• Racial Remnant: Despite Maxentius' purge of Jews and Christians from the Roman Empire, a small group of Jews were able to flee to China, where they've lived in secret to this day.
  • "The Reason You Suck" Speech: Diagoras both gives and receives a good amount of these. Verus' speech to him is probably the most notable.
  • Red Oni, Blue Oni: The energetic Diagoras is red, while the relaxed Servius is blue.
  • Reign of Terror: The Sons of Horus plan to drive out anyone who doesn't abide by the Principles of Ma'at once they're in power.
  • Retro Universe: Besides the obvious (see Days of Future Past), Nova Roma's present-day technology is still in The '70s, as The Space Race never occurred in this timeline.
  • The Revolution Will Not Be Civilized: Nakhthorheb is convinced Nova Roma can be defeated only through violent means.
  • Richard Nixon, the Used Car Salesman: The Prophet Muhammad was an atheist, Martin Luther was an attorney, and Kim il-Sung was a staunch anti-authoritarian.
  • Robbing the Dead: Diagoras pulls a coin from Judas Porcius' mouth after he dies.
  • Seen-It-All Suicide: Judas' main motivation.
  • Seers: Augurs, haruspices, and sibyls all still exist in Nova Roma.
  • Self-Restraint: Despite Diagoras' repeated offers to free her, Relicta insists on serving her punishment and continuing to live in exile.
  • Smash the Symbol: After beating Odia, Diagoras breaks her household god in half. The Sons of Horus decapitate a statue of Julius Caesar.
  • Snuff Film: While not a film, Diagoras watches a play called The Death of Hercules, with the title role played by a captured member of the Sons of Horus. It ends with the prisoner being burned alive.
  • Spiders Are Scary: Servius can't stand the sight of Anansi.
  • Super-Fun Happy Thing of Doom: Camp Piety, where children suspected of atheism are tortured.
  • Taking You with Me: Diagoras unsuccessfully attempts to attack the Emperor after learning there's no way for him to save Relicta.
  • Talking in Your Dreams: Gottlieb, Youtai, and Emperor Piissimus all show up in Diagoras' nightmare.
  • The Theocracy: Nova Roma, as the title may suggest, is a governed by the church of Jupiter.
  • Toilet Humour: During the visit to the College of Augurs, a pigeon poops on a statue of Apollo. Servius cleans it with his sleeve.
  • Token Good Teammate: Verus holds this role for the high-ranking members of the Nova Roman government.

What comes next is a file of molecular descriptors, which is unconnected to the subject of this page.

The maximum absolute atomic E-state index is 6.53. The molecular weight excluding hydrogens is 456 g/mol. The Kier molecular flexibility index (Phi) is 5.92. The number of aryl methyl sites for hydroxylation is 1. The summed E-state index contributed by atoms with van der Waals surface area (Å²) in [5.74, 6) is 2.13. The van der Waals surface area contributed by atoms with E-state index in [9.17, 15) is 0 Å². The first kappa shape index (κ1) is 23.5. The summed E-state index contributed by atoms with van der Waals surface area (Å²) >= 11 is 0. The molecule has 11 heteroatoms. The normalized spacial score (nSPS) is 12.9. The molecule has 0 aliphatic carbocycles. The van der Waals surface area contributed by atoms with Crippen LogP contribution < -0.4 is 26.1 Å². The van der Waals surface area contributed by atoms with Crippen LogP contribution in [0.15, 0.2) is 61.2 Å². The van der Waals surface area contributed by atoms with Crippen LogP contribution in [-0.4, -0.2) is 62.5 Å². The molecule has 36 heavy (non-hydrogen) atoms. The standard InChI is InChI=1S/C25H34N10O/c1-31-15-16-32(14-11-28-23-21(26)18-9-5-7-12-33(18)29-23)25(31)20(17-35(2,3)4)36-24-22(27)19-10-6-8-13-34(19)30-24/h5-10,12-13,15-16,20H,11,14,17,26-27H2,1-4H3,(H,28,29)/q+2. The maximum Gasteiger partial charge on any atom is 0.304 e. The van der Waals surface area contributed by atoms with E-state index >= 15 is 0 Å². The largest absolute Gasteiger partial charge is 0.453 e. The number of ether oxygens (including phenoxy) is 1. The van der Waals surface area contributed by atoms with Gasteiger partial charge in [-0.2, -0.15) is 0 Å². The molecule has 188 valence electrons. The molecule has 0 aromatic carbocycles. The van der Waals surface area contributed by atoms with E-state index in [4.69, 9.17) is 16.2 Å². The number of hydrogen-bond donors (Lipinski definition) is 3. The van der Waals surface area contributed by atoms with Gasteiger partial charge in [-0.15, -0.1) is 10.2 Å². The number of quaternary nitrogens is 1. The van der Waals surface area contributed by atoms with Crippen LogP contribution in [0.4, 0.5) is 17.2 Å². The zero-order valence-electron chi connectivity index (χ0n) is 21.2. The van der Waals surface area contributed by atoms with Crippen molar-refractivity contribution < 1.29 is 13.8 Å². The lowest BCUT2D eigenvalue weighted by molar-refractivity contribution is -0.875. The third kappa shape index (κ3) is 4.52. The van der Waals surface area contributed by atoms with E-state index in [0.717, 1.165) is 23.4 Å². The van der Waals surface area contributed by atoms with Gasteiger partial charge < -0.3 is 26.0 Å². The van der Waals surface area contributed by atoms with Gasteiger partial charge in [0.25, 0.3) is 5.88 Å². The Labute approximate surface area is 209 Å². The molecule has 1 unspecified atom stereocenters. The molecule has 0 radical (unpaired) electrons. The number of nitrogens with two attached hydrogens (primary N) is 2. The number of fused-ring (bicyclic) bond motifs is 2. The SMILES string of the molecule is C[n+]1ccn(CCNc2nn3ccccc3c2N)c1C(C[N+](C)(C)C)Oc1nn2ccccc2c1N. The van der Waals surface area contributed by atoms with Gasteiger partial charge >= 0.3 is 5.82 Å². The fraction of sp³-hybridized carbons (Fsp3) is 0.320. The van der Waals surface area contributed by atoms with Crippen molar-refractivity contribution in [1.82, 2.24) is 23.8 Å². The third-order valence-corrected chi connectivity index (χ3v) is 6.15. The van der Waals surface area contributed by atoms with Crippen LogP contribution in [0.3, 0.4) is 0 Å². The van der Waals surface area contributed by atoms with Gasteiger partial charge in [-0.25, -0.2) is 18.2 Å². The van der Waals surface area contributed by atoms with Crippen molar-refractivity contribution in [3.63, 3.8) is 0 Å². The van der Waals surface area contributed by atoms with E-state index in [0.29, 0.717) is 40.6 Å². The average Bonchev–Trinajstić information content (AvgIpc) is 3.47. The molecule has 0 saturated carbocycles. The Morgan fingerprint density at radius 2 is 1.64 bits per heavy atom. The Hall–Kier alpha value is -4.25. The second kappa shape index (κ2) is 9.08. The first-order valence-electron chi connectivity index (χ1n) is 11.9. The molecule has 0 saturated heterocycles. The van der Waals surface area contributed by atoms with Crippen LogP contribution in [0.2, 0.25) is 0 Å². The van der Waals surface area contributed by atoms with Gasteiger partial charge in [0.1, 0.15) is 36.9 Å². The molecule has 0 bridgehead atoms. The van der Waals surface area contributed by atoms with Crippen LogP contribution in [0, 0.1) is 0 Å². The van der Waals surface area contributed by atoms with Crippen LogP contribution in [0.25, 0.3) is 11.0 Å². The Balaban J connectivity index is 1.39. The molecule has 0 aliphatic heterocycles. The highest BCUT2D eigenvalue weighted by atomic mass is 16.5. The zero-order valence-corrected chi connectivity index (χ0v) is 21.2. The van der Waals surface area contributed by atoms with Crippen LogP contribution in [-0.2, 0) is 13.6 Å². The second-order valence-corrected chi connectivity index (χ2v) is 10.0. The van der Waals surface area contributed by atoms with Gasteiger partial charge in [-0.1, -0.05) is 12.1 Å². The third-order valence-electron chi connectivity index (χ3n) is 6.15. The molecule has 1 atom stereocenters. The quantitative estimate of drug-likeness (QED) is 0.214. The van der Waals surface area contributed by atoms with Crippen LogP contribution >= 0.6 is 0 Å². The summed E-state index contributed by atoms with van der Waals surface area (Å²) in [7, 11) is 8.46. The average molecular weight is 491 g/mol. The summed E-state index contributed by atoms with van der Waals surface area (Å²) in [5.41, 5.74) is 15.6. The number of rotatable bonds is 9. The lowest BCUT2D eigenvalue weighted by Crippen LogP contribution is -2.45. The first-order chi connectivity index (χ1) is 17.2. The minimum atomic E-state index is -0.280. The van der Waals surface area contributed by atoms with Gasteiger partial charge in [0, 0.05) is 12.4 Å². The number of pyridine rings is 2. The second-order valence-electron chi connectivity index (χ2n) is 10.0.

• Token White: Interbreeding with Arabs (and later Native Americans) have caused the people of Nova Roma to take on a very mixed-race appearance. When Diagoras meets Gottlieb, a German immigrant, he remarks on the strangeness of his blonde hair and pale skin.
  • Tragic Bigot: Diagoras' intense hatred for the Roman religion stems from his sister being exiled for breaking her vow as a Vestal Virgin.
  • Trans Equals Gay: Diagoras seems to think this in regards to the Galli.
  • Translation Convention: Everyone is actually speaking Latin.
  • The Trickster: Discussed. Gottlieb believes Mercury is secretly Loki due to both of them being trickster gods.
  • Turbulent Priest: Joannes Lacus, the priest of the cult of Prometheus, is pretty vocal in his disdain for the rest of the Roman gods.
  • Twofer Token Minority: Youtai is Chinese and Jewish.
  • Unreliable Narrator: Both Diagoras himself and Secundus Fidenas, the author of The Eagle and the Dragon.
  • Villain with Good Publicity: Emperor Piissimus, the Legate Aurelius Taurus, and the regina sacrorum Falsa Sperus all qualify.
  • Virgin Power: The Vestal Virgins, priestesses of the goddess Vesta allowed to occupy an elite role in Roman society in exchange for a vow of chastity, are a Truth in Television example.
  • Vow of Celibacy: As one of the Vestal Virgins, Relicta is sworn to these. She doesn't keep it.
  • War Hawk: Emperor Piissimus, who pushes Nova Roma into a war with Arabia.
  • What Did I Do Last Night?: Diagoras wakes up the morning after the Bacchanalia with no memory as to what happened.
  • Would Hit a Girl: Diagoras gives a savage beating to Odia, the woman who runs Camp Piety.
  • Would Hurt a Child: Odia is not above using violence against her patients at Camp Piety.
  • You Are in Command Now: Fusangus Fortunatus, the Governor of the province of Nova Roma at the time Antioch fell, making him the Emperor of all that remained of Rome.